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Let's work for AIDS-free children by 2015

By Djimon Hounsou, Special to CNN
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STORY HIGHLIGHTS
  • Actor Djimon Hounsou says as an African and new father, he's sensitive to the scourge of AIDS
  • He says millions of kids die, are orphaned by or are born with AIDS in Africa
  • He's part of a new program aimed at eradicating AIDS in children by 2015
  • Hounsou: World must commit money, resources to change future for next generations
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Editor's note: Djimon Hounsou is an American actor from the African nation of Benin. He has been nominated for two Academy Awards, for his roles in "Blood Diamond" and "In America."

(CNN) -- As an African man, I have always felt a sense of responsibility, not only toward my country, but to those living on the continent who face the daily challenges that poverty and disease bring.

As a new father, I have acquired an acute sensitivity to the overwhelming challenges parents in this region face in creating a future full of hope and free of disease for their children. AIDS, in particular, has ravaged the continent.

A recent report from the United Nations says that AIDS will kill half of all 15-year-olds in Zimbabwe, Botswana and South Africa by 2012 if something is not done soon. Nearly 14 million children have been orphaned by AIDS, and each day, nearly 1,000 children are born HIV positive -- starting life already carrying the burden of this disease.

I have seen the tragic effects of AIDS, after having my own cousin pass away because of complications from the disease. Additionally, after witnessing the devastation that AIDS has wreaked all over Africa, I feel it is imperative that I do anything and everything in my power to help.

In 2007, I had the opportunity to work with (RED) on the Africa issue of Vanity Fair that showcased the beauty of Africa. (RED) was created as a way to channel a sustainable flow of money from businesses to the Global Fund to Fight AIDS, Tuberculosis and Malaria.

Since its launch in 2006, (RED) partners and events have generated $160 million for the Global Fund, supporting HIV and AIDS programs in Africa that have reached more than 5 million people with testing, counseling, medication and services.

Today -- World AIDS Day -- I am joining them again to help launch a new campaign, the AIDS Free Generation Is Due in 2015, to raise awareness that it's possible for no child to be born with HIV by 2015. The medicines exist to stop mother-to-child transmission of HIV and to ensure that all children, no matter where they live, are not burdened from birth with this deadly virus.

The challenge is now on to ensure that every pregnant woman who needs this treatment receives it in time. The Global Fund and more than a dozen other international health organizations have committed to help make this a reality.

I have spoken on behalf of homeless and orphaned children before. I believe in providing a positive future for generations to come. I believe in hopes and dreams. We are at a crossroads where the hope of living without a disease doesn't have to be a dream or thing of fiction. It can be a reality. If we are able to stop transmission at childbirth, we are going to have an enormous impact on the future of millions of people, giving them hope where before there was only despair.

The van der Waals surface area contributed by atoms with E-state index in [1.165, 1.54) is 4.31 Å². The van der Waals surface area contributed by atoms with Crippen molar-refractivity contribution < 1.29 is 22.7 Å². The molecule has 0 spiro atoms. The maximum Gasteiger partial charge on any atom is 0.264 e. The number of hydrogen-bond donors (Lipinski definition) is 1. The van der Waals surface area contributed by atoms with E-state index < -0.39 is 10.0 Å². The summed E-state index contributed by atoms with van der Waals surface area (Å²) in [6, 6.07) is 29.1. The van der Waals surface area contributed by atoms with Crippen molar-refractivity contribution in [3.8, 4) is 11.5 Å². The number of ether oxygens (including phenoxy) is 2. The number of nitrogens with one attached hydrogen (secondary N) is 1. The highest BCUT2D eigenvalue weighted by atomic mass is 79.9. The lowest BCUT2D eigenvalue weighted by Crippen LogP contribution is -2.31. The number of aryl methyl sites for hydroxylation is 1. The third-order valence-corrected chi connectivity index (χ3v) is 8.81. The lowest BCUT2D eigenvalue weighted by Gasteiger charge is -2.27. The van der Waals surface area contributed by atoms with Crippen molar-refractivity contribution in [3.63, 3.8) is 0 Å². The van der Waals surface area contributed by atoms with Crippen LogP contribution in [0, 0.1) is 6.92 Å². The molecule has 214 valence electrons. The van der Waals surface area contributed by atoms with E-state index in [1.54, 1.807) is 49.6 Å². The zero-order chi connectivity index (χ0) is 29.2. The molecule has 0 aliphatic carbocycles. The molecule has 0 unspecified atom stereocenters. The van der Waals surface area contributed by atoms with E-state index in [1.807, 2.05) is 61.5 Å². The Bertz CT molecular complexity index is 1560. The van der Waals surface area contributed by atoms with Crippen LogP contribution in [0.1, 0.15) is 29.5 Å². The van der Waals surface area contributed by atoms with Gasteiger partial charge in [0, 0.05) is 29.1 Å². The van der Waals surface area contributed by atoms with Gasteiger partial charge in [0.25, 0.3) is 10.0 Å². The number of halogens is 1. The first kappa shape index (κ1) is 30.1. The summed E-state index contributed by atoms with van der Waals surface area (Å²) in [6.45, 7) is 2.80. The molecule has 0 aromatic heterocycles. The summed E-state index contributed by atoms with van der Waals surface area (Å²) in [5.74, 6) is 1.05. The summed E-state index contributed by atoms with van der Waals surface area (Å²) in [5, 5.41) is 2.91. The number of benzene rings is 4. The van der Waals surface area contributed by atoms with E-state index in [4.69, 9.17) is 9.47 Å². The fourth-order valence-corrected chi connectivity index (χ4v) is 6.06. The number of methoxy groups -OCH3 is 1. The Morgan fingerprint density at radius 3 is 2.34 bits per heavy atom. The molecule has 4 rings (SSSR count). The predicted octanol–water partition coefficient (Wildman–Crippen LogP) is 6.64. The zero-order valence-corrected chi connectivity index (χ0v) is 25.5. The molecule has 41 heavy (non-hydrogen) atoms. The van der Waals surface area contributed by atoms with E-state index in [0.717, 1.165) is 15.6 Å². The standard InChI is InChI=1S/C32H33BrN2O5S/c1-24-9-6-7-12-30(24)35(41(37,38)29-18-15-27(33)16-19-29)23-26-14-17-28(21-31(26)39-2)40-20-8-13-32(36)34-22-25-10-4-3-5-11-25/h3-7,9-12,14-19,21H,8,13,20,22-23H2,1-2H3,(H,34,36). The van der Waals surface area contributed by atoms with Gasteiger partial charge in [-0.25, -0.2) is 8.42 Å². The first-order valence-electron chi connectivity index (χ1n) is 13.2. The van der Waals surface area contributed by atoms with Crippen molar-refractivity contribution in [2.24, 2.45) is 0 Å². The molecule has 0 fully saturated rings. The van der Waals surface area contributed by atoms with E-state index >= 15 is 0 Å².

We face many challenges, of course, especially as the world continues to reel from a severe recession. In this climate, it has become more important than ever to create innovative models of giving. Public-private partnerships, matched giving, the recent pledge taken by Bill Gates and Warren Buffett to give half their money away (which was adopted in August 2010 by 40 of America's wealthiest families), and yes, the innovative model pioneered by (RED) are all varied ways of giving back that utilize outside-the-box thinking to fight AIDS.

If we who have so much put our minds and hearts together, we can bring the age of HIV to an end. Creating the first AIDS-free generation in nearly 30 years is a huge step in that direction. What would be truly tragic is if we lost momentum in this fight where so much progress has been made.

As UNAIDS reported in its 2010 Report on the Global AIDS Epidemic, in 2009, about 370,000 children were born with HIV. This is down from 430,000 in 2008.

One thing that I have found difficult is that many people continue to think of Africa as "over there," far away from us, not just in terms of distance, but also in terms of the life experience of its people. Nothing could be further from the truth. Although Africa may feel far away, it is still a continent of millions of people who lead complex lives and have dreams and hopes and disappointments, just as we all do.

It is a place of joy and despair, ambition and drive and heartbreak. It is a place of mothers, fathers and their children. And, ultimately in this global era, all our destinies are ultimately intertwined.

Ending mother-to-child transmission of HIV/AIDS is an exciting goal because it is real and attainable. There is no abstraction here. If we, as a global community, rally and focus a relatively small amount of needed resources, we can make a huge impact that will change the future for an entire generation and future generations. And it can happen by 2015.

The opinions expressed in this commentary are solely those of Djimon Hounsou.